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Hate Crimes and Gun Violence


According to the Federal Bureau of Investigation (FBI), a hate crime is a “criminal offense against a person or property motivated in whole or in part by an offender’s bias against a race, religion, disability, sexual orientation, ethnicity, gender, or gender identity.”

The majority of reported hate crimes in 2019 were motivated by race and ethnicity, followed by religion, sexual orientation, gender identity, disability, and then gender.


*Includes use of a gun to threaten or intimidate.


Evidence shows hate crimes become more deadly when firearms are involved. In 2016 at the Pulse nightclub — a refuge for the LGBTQ community — in Orlando, Florida, a gunman shot and killed 49 people, injuring 53 others. The Pulse nightclub shooting was the deadliest hate crime committed against LGBTQ people in modern U.S. history and, because the shooting occurred during the club’s “Latin Night,” it also had a disproportionate effect on the Latinx community.

Mass shootings, like the one at Pulse nightclub, can increase psychological distress and deprive communities of safe spaces. A study found that LGBTQ individuals in socially conservative areas said they would be less likely to attend safe spaces like LGBTQ nightclubs due to safety concerns after the Pulse shooting. While the shooting at Pulse nightclub may be the deadliest hate crime incident recorded in recent history, it is certainly not the only hate-driven mass shooting. Mass shootings driven by hate include, but are not limited to —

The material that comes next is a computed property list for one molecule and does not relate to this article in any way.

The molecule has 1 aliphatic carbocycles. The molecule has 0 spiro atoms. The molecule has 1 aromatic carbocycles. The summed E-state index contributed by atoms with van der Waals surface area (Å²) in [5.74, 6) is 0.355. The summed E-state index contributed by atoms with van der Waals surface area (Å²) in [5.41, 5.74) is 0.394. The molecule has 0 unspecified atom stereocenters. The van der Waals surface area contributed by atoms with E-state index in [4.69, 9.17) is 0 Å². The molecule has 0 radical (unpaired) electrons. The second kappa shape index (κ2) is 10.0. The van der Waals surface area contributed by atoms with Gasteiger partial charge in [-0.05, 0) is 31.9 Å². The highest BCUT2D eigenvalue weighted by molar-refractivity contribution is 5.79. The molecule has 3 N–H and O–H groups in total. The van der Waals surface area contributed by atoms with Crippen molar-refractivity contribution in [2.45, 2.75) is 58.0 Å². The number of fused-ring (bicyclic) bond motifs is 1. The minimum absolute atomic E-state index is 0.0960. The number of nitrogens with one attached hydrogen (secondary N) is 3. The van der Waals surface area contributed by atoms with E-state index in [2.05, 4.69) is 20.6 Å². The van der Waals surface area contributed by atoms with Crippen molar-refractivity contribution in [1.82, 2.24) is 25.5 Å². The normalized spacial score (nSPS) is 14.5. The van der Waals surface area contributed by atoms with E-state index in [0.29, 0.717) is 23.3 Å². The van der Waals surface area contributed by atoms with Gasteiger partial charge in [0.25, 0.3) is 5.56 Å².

The History of Hate Crimes and Gun Violence

It is important to note that hate and firearms have a long history in America. As historian Roxanne Dunbar-Ortiz noted in her book "Loaded:"

“[T]he astronomical number of firearms owned by U.S. civilians, with the Second Amendment considered a sacred mandate, is also intricately related to militaristic culture and white nationalism. The militias referred to in the Second Amendment were intended as a means for white people to eliminate Indigenous communities in order to take their land, and for slave patrols to control Black people.”

Approximately 350 Lakota people, mostly women and children, were massacred with machine guns on December 29, 1890, near the Wounded Knee Creek in the Lakota Pine Ridge Reservation of South Dakota. And less than a century ago in Tulsa, Oklahoma, a thriving Black neighborhood, the Greenwood District, was devastated with bullets and flames that left 100-300 people dead and the entire neighborhood destroyed. In each of these cases, modern weapons allowed one hate-filled person to kill and injure mass groups of people.

It’s likely that there are many more hate crimes than we know, since evidence suggests that hate crimes are vastly underreported. According to the Bureau of Justice Statistics, “more than half (54%) of hate crime victimizations were not reported to police during 2011-15.” The majority of hate crimes are not reported or are categorized in some other way.

How To Combat Hate Crimes

We can’t legislate people’s hearts, but we can keep guns away from those who’ve shown they are prone to hateful violence. Unfortunately, few states take such measures. Only seven states prevent individuals convicted of misdemeanor-level hate or bias-motivated crimes from purchasing and possessing firearms:

  • California

  • Colorado

  • Delaware

  • Maryland

  • Massachusetts

  • Minnesota

  • New Jersey

  • Oregon

The Disarm Hate Act (S. 2090) would close the current gap in federal law and prevent any person who has been convicted of a hate crimes misdemeanor, or who received a sentencing enhancement for hate or bias in the commission of a misdemeanor, from purchasing or possessing a firearm. It was first introduced in the aftermath of the Pulse nightclub shooting and re-introduced in the 117th Congress by Senator Robert Casey (D-PA). Rep. David Cicilline (D-RI-01) again introduced a companion bill into the House of Representatives (H.R. 3929).

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